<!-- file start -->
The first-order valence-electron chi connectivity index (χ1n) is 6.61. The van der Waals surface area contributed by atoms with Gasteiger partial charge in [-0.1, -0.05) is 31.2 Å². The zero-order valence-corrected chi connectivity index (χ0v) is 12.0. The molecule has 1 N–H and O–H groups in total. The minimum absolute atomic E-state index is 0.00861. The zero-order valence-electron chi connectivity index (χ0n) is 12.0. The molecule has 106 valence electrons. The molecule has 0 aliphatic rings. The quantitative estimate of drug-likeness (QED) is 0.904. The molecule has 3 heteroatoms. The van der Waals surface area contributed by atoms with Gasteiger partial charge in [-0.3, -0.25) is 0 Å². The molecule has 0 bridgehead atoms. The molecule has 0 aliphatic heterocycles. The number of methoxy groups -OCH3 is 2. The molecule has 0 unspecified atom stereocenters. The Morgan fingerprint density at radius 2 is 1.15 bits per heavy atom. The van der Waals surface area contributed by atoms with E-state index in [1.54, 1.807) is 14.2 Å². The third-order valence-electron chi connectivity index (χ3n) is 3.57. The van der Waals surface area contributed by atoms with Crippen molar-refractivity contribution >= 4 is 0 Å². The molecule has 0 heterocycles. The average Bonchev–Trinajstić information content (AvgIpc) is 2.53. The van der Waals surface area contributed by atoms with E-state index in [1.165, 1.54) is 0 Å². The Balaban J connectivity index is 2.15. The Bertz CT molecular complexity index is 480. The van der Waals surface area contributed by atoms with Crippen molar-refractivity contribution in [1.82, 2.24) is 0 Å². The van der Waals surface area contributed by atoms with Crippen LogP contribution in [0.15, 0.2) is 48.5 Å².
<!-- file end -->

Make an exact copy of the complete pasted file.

The first-order valence-electron chi connectivity index (χ1n) is 6.61. The van der Waals surface area contributed by atoms with Gasteiger partial charge in [-0.1, -0.05) is 31.2 Å². The zero-order valence-corrected chi connectivity index (χ0v) is 12.0. The molecule has 1 N–H and O–H groups in total. The minimum absolute atomic E-state index is 0.00861. The zero-order valence-electron chi connectivity index (χ0n) is 12.0. The molecule has 106 valence electrons. The molecule has 0 aliphatic rings. The quantitative estimate of drug-likeness (QED) is 0.904. The molecule has 3 heteroatoms. The van der Waals surface area contributed by atoms with Gasteiger partial charge in [-0.3, -0.25) is 0 Å². The molecule has 0 bridgehead atoms. The molecule has 0 aliphatic heterocycles. The number of methoxy groups -OCH3 is 2. The molecule has 0 unspecified atom stereocenters. The Morgan fingerprint density at radius 2 is 1.15 bits per heavy atom. The van der Waals surface area contributed by atoms with E-state index in [1.54, 1.807) is 14.2 Å². The third-order valence-electron chi connectivity index (χ3n) is 3.57. The van der Waals surface area contributed by atoms with Crippen molar-refractivity contribution >= 4 is 0 Å². The molecule has 0 heterocycles. The average Bonchev–Trinajstić information content (AvgIpc) is 2.53. The van der Waals surface area contributed by atoms with E-state index in [1.165, 1.54) is 0 Å². The Balaban J connectivity index is 2.15. The Bertz CT molecular complexity index is 480. The van der Waals surface area contributed by atoms with Crippen molar-refractivity contribution in [1.82, 2.24) is 0 Å². The van der Waals surface area contributed by atoms with Crippen LogP contribution in [0.15, 0.2) is 48.5 Å².